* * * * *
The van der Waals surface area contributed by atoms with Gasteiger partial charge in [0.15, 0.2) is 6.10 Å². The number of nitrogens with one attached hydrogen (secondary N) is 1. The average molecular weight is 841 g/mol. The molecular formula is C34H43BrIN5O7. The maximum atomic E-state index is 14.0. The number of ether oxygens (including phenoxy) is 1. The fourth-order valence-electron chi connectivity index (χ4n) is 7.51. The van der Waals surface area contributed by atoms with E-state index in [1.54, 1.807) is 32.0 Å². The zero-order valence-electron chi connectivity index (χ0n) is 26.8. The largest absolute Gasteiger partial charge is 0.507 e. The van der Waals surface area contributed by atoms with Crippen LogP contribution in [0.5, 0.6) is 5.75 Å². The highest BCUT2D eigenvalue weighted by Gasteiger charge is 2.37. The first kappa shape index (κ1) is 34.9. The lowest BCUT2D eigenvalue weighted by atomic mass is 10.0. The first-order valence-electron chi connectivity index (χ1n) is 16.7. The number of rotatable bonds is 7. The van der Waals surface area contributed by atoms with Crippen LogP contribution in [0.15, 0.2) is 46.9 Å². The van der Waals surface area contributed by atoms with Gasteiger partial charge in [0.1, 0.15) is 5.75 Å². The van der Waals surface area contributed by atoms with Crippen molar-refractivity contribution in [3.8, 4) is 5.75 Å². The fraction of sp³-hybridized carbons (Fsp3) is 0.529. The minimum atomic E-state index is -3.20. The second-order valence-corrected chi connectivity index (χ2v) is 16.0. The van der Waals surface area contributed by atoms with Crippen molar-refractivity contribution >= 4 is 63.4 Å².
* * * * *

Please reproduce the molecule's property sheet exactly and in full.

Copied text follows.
The van der Waals surface area contributed by atoms with Gasteiger partial charge in [0.15, 0.2) is 6.10 Å². The number of nitrogens with one attached hydrogen (secondary N) is 1. The average molecular weight is 841 g/mol. The molecular formula is C34H43BrIN5O7. The maximum atomic E-state index is 14.0. The number of ether oxygens (including phenoxy) is 1. The fourth-order valence-electron chi connectivity index (χ4n) is 7.51. The van der Waals surface area contributed by atoms with E-state index in [1.54, 1.807) is 32.0 Å². The zero-order valence-electron chi connectivity index (χ0n) is 26.8. The largest absolute Gasteiger partial charge is 0.507 e. The van der Waals surface area contributed by atoms with Crippen LogP contribution in [0.5, 0.6) is 5.75 Å². The highest BCUT2D eigenvalue weighted by Gasteiger charge is 2.37. The first kappa shape index (κ1) is 34.9. The lowest BCUT2D eigenvalue weighted by atomic mass is 10.0. The first-order valence-electron chi connectivity index (χ1n) is 16.7. The number of rotatable bonds is 7. The van der Waals surface area contributed by atoms with Crippen LogP contribution in [0.15, 0.2) is 46.9 Å². The van der Waals surface area contributed by atoms with Gasteiger partial charge in [0.1, 0.15) is 5.75 Å². The van der Waals surface area contributed by atoms with Crippen molar-refractivity contribution in [3.8, 4) is 5.75 Å². The fraction of sp³-hybridized carbons (Fsp3) is 0.529. The minimum atomic E-state index is -3.20. The second-order valence-corrected chi connectivity index (χ2v) is 16.0. The van der Waals surface area contributed by atoms with Crippen molar-refractivity contribution >= 4 is 63.4 Å².